Now We Know How Birds Fly
Elementary physical science students know how airplane wings generate lift, but bird flight poses special challenges. The aptly-named swifts, for instance, can practically turn on a dime, dive steeply, and halt in mid-air to catch insects in ways that make a stunt pilot stall. It’s not just flapping, and it’s not just leading-edge feather shape, say some Netherlands scientists publishing in Science1 this week; birds generate leading-edge vortices [LEVs] that provide additional lift and drag for their skillful aerobatics. Instead of using wind tunnels, the researchers figured this out with experiments in water tunnels.
The current understanding of how birds fly must be revised, because birds use their hand-wings in an unconventional way to generate lift and drag. Physical models of a common swift wing in gliding posture with a 60° sweep of the sharp hand-wing leading edge were tested in a water tunnel. Interactions with the flow were measured quantitatively with digital particle image velocimetry at Reynolds numbers realistic for the gliding flight of a swift between 3750 and 37,500. The results show that gliding swifts can generate stable leading-edge vortices at small (5° to 10°) angles of attack. We suggest that the flow around the arm-wings of most birds can remain conventionally attached, whereas the swept-back hand-wings generate lift with leading-edge vortices.
The arm-wings of birds (i.e., the parts near the body) have the conventional airplane-wing shape, but the swept-back hand-wings of swifts and some other birds create the delta-wing jet-fighter look. The leading-edge feathers on these hand-wings are sharp and generate little conical tornados sweeping back from the wing tips that add lift and drag:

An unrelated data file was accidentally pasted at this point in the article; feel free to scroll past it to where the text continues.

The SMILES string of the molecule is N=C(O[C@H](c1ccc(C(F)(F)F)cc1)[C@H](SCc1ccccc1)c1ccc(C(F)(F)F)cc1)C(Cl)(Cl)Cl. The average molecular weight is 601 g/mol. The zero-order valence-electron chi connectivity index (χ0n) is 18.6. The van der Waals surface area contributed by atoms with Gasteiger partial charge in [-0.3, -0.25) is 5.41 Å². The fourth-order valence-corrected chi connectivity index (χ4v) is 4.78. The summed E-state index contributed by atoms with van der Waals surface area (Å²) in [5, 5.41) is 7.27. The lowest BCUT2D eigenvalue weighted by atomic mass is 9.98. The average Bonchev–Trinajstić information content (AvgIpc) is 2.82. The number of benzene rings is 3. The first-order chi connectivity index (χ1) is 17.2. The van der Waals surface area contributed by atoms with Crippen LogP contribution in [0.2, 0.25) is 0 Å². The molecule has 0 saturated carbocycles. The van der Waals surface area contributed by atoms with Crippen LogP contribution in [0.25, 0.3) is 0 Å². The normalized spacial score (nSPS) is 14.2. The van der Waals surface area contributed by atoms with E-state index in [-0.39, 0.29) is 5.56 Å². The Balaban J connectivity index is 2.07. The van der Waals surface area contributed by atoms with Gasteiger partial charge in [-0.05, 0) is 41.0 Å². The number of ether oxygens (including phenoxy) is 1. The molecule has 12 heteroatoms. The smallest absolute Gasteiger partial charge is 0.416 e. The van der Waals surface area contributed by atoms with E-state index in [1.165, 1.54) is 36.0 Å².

LEVs are robust, lift-producing aerodynamic flow systems allowing high angles of attack. At high angles of attack, the drag component of the aerodynamic force is large. We assume that swifts take advantage of the high lift as well as the high drag component of the LEVs to increase their agility in flight. They can, for example, use the high angle-of-attack LEVs to brake in midair without losing height immediately, as they do while catching insects in flight.
The authors do not discuss how this wing system evolved, but in the same issue of Science,2 Müller and Lentink mention that insects have usually been considered the “masters of unconventional lift.” Since birds now are also seen to have “caught onto the same trick,” they suggest that birds, insects and fighter-jet designers have something in common with Darwin: “evolution and aeronautic engineering converged on the same solution—variable wing sweep.”
1Videler, Stamhuis and Povel, “Leading-Edge Vortex Lifts Swifts,” Science, Vol 306, Issue 5703, 1960-1962, 10 December 2004, [DOI: 10.1126/science.1104682].
2Ulrike K. Müller and Lentink, “Enhanced: Turning on a Dime,” Science, Vol 306, Issue 5703, 1899-1900, 10 December 2004, [DOI: 10.1126/science.1107070].
Don’t let that last sentence ruin your day. Watch the Blue Angels, and watch the swifts at dusk sweeping in formation through the air. Enjoy the fruits of intelligent aeronautical engineering design. Maybe the designers of F16 tactical fighter aircraft someday will converge on the solution of building nests under the eaves of a barn, and reproducing exact copies that can grow, sing and catch fast-darting objects in mid-flight.